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Film / Piccadilly

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Piccadilly is a 1929 silent film directed by E.A. Dupont, starring Gilda Gray, Jameson Thomas, and Anna May Wong.

Valentine Wilmot (Thomas) is the owner of the appropriately named Piccadilly Club in the Piccadilly Circus neighborhood of London. His star act is the dance team of Mabel and Vic. Mabel (Gray), as it happens, is his girlfriend. So when Wilmot notices Vic getting a little too affectionate with Mabel, he fires Vic. This turns out to be a blunder, as Mabel dancing by herself is not enough of an attraction, and business drops off dramatically.

Enter Shosho (Wong), a Chinese scullery maid whom Wilmot had fired after he caught her dancing in the scullery instead of washing dishes. With business hurting, Wilmot re-hires her, this time as a dancer in an exotic Chinese costume. Mabel, who is being upstaged, is jealous. She is even more jealous when she sees the growing attraction between Shosho and Wilmot, as is Jim, Mabel's Chinese would-be boyfriend.


Two future stars have small parts in the movie. Charles Laughton can be seen as the patron who complains about his dirty dinner plate, which gets Shosho fired. Ray Milland appears as an extra in the nightclub.


  • And the Adventure Continues: As symbolized by the ads at the end of the movie for the new show at the Piccadilly, a show called "Life Goes On".
  • Artistic Licence: During the inquest, the gun is referred to as a revolver. It's obviously a semi-automatic.
  • Betty and Veronica: Mabel - the wholesome English girl - is presented as the Betty. Shosho - the exotic Chinese dancer - is the Veronica.
  • Blood from the Mouth: How we know that Jim is a goner, after he shoots himself.
  • Creative Closing Credits: Creative opening credits. All the credits are displayed as posters on London double-decker buses passing in front of the camera. This was unusual for the era, in which credits were usually shown as plain old title cards.
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  • Dies Wide Open: Poor Shosho, after she gets shot.
  • Driven to Suicide: Jim, who turns out to be the murderer, kills himself.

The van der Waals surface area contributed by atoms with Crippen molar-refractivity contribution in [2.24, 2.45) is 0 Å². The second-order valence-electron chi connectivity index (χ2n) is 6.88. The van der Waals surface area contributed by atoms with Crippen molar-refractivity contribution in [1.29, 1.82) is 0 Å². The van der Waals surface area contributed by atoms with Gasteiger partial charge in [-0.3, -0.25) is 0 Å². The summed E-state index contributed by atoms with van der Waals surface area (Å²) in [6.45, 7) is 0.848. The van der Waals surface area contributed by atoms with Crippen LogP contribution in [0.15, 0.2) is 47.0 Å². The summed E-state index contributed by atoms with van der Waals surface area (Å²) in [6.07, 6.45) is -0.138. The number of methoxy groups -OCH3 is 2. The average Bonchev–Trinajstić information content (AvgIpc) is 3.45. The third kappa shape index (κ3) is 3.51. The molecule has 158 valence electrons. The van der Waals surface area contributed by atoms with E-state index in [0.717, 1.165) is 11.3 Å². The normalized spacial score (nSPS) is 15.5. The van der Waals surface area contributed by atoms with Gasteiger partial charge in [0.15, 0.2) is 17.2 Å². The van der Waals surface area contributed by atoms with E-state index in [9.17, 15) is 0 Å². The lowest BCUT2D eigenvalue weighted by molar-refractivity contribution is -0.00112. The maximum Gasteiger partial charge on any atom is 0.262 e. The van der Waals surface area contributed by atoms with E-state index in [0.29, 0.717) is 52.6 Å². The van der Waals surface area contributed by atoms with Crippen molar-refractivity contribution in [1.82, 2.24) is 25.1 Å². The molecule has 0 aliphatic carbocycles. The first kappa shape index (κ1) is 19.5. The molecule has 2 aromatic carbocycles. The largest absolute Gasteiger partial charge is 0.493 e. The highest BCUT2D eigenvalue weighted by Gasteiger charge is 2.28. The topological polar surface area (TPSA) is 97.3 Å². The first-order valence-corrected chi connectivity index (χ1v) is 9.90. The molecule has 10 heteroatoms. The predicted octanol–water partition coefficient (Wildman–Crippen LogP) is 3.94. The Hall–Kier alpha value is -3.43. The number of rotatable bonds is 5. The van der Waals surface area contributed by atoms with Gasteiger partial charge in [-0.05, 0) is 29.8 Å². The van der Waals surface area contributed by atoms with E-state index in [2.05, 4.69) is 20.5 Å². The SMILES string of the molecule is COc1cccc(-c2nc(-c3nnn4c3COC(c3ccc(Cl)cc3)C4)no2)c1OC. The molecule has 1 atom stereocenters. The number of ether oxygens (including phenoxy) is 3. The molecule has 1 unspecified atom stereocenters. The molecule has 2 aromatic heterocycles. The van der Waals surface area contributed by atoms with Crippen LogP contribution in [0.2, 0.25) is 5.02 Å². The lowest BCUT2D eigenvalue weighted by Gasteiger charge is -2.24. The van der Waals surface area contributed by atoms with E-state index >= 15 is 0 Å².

• Erotic Eating: Mabel makes a big show of the cookie she's eating, in order to taunt Vic.
  • Fainting: Mabel has an unfortunate habit of this. She faints when watching Shosho becoming a big success on the dance floor, and she faints when Shosho pulls a knife on her (Shosho saw a gun in Mabel's purse).
  • Funetik Aksent: More plot-relevant than most, as Jim's line "it’ll bring no luck to ‘im as finds it" reveals that he is not an immigrant but a native-born Londoner.
  • Interchangeable Asian Cultures: Shosho is a Japanese name and she engages in the Japanese practice of keeping a dagger on the wall. However she's played by a Chinese actress and does a Thai-inspired dance.
  • Love Dodecahedron: Neither Mabel nor Jim are happy to see Shosho and Valentine drawn to each other.
  • Match Cut: From the nodding Buddha icon on Wilmot's desk to Wilmot's nodding assistant as he explains that business at the club is deteriorating.
  • Mighty Whitey and Mellow Yellow: Wilmot is more powerful than Shosho in their romance.
  • Ms. Fanservice: Anna May Wong in her prime doing sexy dances in skimpy exotic costumes.
  • Orbital Shot: Around Mabel and Vic as they dance on the floor.
  • The Place: Movie titled after both the club and the neighborhood.
  • P.O.V. Cam: We see a black screen in which an eye-shaped window appears, showing Mabel, as Shosho wakes up to see her rival.
  • Pretty in Mink: Shosho wears a fur-trimmed coat with High-Class Gloves as she meets Valentine for an evening.
  • Where da White Women At?: A black man is thrown out for dancing with a white woman. Other punters ask the woman if she's blind. She responds by giving the racist man a verbal smackdown, and walking out of the bar.
  • Worst News Judgment Ever: There's an extraordinarily large newspaper article on "Shosho the Chinese dancing wonder".